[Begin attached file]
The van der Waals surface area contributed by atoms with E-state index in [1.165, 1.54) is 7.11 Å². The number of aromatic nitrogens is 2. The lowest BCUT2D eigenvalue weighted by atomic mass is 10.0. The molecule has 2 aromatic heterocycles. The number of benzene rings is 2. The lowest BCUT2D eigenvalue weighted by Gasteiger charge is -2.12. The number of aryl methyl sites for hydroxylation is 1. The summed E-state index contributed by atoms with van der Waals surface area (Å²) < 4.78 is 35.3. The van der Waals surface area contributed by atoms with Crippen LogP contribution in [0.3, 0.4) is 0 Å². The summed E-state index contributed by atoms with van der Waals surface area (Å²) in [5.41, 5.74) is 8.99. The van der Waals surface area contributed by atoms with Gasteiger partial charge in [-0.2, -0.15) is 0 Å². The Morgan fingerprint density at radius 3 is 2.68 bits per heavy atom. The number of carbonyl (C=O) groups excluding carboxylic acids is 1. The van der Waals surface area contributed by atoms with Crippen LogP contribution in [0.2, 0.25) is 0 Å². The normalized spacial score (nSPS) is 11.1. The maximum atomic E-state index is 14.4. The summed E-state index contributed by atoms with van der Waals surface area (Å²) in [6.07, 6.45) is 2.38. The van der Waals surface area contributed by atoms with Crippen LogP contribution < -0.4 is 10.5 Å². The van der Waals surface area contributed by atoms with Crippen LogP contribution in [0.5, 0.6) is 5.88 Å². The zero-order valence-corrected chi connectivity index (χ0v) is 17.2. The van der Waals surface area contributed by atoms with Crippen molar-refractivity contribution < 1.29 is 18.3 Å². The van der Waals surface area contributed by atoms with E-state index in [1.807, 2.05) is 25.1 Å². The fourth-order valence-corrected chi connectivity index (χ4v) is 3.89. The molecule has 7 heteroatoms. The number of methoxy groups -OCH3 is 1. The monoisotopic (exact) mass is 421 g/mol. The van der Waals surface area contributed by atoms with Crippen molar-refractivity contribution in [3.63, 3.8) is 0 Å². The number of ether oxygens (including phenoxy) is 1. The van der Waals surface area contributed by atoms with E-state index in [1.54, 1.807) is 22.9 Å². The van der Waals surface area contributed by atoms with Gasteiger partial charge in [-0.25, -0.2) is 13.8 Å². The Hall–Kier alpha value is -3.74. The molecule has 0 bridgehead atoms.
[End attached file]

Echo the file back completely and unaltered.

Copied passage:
The van der Waals surface area contributed by atoms with E-state index in [1.165, 1.54) is 7.11 Å². The number of aromatic nitrogens is 2. The lowest BCUT2D eigenvalue weighted by atomic mass is 10.0. The molecule has 2 aromatic heterocycles. The number of benzene rings is 2. The lowest BCUT2D eigenvalue weighted by Gasteiger charge is -2.12. The number of aryl methyl sites for hydroxylation is 1. The summed E-state index contributed by atoms with van der Waals surface area (Å²) < 4.78 is 35.3. The van der Waals surface area contributed by atoms with Crippen LogP contribution in [0.3, 0.4) is 0 Å². The summed E-state index contributed by atoms with van der Waals surface area (Å²) in [5.41, 5.74) is 8.99. The van der Waals surface area contributed by atoms with Gasteiger partial charge in [-0.2, -0.15) is 0 Å². The Morgan fingerprint density at radius 3 is 2.68 bits per heavy atom. The number of carbonyl (C=O) groups excluding carboxylic acids is 1. The van der Waals surface area contributed by atoms with Crippen LogP contribution in [0.2, 0.25) is 0 Å². The normalized spacial score (nSPS) is 11.1. The maximum atomic E-state index is 14.4. The summed E-state index contributed by atoms with van der Waals surface area (Å²) in [6.07, 6.45) is 2.38. The van der Waals surface area contributed by atoms with Crippen LogP contribution < -0.4 is 10.5 Å². The van der Waals surface area contributed by atoms with Crippen LogP contribution in [0.5, 0.6) is 5.88 Å². The zero-order valence-corrected chi connectivity index (χ0v) is 17.2. The van der Waals surface area contributed by atoms with Crippen molar-refractivity contribution < 1.29 is 18.3 Å². The van der Waals surface area contributed by atoms with E-state index in [1.807, 2.05) is 25.1 Å². The fourth-order valence-corrected chi connectivity index (χ4v) is 3.89. The molecule has 7 heteroatoms. The number of methoxy groups -OCH3 is 1. The monoisotopic (exact) mass is 421 g/mol. The van der Waals surface area contributed by atoms with Crippen molar-refractivity contribution in [3.63, 3.8) is 0 Å². The number of ether oxygens (including phenoxy) is 1. The van der Waals surface area contributed by atoms with E-state index in [1.54, 1.807) is 22.9 Å². The van der Waals surface area contributed by atoms with Gasteiger partial charge in [-0.25, -0.2) is 13.8 Å². The Hall–Kier alpha value is -3.74. The molecule has 0 bridgehead atoms.